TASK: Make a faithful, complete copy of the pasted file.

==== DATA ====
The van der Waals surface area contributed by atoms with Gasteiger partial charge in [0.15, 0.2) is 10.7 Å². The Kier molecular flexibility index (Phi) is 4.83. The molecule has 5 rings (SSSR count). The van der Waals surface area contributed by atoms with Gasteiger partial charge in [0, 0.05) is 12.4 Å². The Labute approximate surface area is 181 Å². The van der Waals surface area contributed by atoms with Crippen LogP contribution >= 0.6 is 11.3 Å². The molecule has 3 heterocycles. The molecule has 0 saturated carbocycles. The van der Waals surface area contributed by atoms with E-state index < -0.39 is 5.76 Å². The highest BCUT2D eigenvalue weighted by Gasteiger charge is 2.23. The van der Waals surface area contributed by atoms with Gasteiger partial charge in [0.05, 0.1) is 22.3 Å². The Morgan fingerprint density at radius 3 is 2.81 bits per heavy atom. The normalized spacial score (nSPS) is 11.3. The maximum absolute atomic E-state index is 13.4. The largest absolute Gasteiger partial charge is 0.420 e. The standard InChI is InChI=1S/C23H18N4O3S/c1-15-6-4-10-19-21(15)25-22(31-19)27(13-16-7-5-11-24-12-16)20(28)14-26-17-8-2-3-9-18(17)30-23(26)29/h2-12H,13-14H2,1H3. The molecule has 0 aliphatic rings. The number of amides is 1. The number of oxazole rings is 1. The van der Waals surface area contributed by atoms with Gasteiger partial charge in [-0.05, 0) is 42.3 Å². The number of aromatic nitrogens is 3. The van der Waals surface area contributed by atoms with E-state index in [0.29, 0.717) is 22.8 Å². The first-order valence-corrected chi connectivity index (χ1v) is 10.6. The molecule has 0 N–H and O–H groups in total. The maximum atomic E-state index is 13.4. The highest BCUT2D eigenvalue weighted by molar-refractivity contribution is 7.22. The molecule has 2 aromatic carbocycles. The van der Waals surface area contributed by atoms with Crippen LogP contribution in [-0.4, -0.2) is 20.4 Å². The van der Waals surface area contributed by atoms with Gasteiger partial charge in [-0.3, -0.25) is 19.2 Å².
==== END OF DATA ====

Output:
The van der Waals surface area contributed by atoms with Gasteiger partial charge in [0.15, 0.2) is 10.7 Å². The Kier molecular flexibility index (Phi) is 4.83. The molecule has 5 rings (SSSR count). The van der Waals surface area contributed by atoms with Gasteiger partial charge in [0, 0.05) is 12.4 Å². The Labute approximate surface area is 181 Å². The van der Waals surface area contributed by atoms with Crippen LogP contribution >= 0.6 is 11.3 Å². The molecule has 3 heterocycles. The molecule has 0 saturated carbocycles. The van der Waals surface area contributed by atoms with E-state index < -0.39 is 5.76 Å². The highest BCUT2D eigenvalue weighted by Gasteiger charge is 2.23. The van der Waals surface area contributed by atoms with Gasteiger partial charge in [0.05, 0.1) is 22.3 Å². The Morgan fingerprint density at radius 3 is 2.81 bits per heavy atom. The normalized spacial score (nSPS) is 11.3. The maximum absolute atomic E-state index is 13.4. The largest absolute Gasteiger partial charge is 0.420 e. The standard InChI is InChI=1S/C23H18N4O3S/c1-15-6-4-10-19-21(15)25-22(31-19)27(13-16-7-5-11-24-12-16)20(28)14-26-17-8-2-3-9-18(17)30-23(26)29/h2-12H,13-14H2,1H3. The molecule has 0 aliphatic rings. The number of amides is 1. The number of oxazole rings is 1. The van der Waals surface area contributed by atoms with Gasteiger partial charge in [-0.05, 0) is 42.3 Å². The number of aromatic nitrogens is 3. The van der Waals surface area contributed by atoms with E-state index in [0.29, 0.717) is 22.8 Å². The first-order valence-corrected chi connectivity index (χ1v) is 10.6. The molecule has 0 N–H and O–H groups in total. The maximum atomic E-state index is 13.4. The highest BCUT2D eigenvalue weighted by molar-refractivity contribution is 7.22. The molecule has 2 aromatic carbocycles. The van der Waals surface area contributed by atoms with Crippen LogP contribution in [-0.4, -0.2) is 20.4 Å². The van der Waals surface area contributed by atoms with Gasteiger partial charge in [-0.3, -0.25) is 19.2 Å².